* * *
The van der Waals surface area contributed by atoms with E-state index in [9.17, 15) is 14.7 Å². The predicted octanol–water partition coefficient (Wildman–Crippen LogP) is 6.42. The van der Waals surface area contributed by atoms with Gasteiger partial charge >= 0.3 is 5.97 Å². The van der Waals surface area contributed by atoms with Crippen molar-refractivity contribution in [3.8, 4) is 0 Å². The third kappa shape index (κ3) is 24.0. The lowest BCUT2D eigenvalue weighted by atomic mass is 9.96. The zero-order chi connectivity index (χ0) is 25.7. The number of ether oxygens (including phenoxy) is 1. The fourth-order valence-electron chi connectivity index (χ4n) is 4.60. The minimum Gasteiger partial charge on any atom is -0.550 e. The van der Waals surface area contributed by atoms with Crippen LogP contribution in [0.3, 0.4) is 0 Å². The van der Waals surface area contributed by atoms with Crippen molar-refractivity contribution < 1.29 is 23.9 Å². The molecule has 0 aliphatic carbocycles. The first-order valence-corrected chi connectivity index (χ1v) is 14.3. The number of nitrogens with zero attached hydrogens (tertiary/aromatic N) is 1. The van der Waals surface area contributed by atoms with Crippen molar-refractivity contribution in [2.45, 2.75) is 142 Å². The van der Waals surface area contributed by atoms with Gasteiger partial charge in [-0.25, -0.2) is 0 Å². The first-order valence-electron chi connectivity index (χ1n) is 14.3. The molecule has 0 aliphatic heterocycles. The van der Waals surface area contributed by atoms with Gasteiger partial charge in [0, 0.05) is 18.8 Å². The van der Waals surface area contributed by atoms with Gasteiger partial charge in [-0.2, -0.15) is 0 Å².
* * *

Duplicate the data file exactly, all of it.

The van der Waals surface area contributed by atoms with E-state index in [9.17, 15) is 14.7 Å². The predicted octanol–water partition coefficient (Wildman–Crippen LogP) is 6.42. The van der Waals surface area contributed by atoms with Gasteiger partial charge >= 0.3 is 5.97 Å². The van der Waals surface area contributed by atoms with Crippen molar-refractivity contribution in [3.8, 4) is 0 Å². The third kappa shape index (κ3) is 24.0. The lowest BCUT2D eigenvalue weighted by atomic mass is 9.96. The zero-order chi connectivity index (χ0) is 25.7. The number of ether oxygens (including phenoxy) is 1. The fourth-order valence-electron chi connectivity index (χ4n) is 4.60. The minimum Gasteiger partial charge on any atom is -0.550 e. The van der Waals surface area contributed by atoms with Crippen LogP contribution in [0.3, 0.4) is 0 Å². The van der Waals surface area contributed by atoms with Crippen molar-refractivity contribution < 1.29 is 23.9 Å². The molecule has 0 aliphatic carbocycles. The first-order valence-corrected chi connectivity index (χ1v) is 14.3. The number of nitrogens with zero attached hydrogens (tertiary/aromatic N) is 1. The van der Waals surface area contributed by atoms with Crippen molar-refractivity contribution in [2.45, 2.75) is 142 Å². The van der Waals surface area contributed by atoms with Gasteiger partial charge in [-0.25, -0.2) is 0 Å². The first-order valence-electron chi connectivity index (χ1n) is 14.3. The molecule has 0 aliphatic heterocycles. The van der Waals surface area contributed by atoms with Gasteiger partial charge in [0, 0.05) is 18.8 Å². The van der Waals surface area contributed by atoms with Gasteiger partial charge in [-0.2, -0.15) is 0 Å².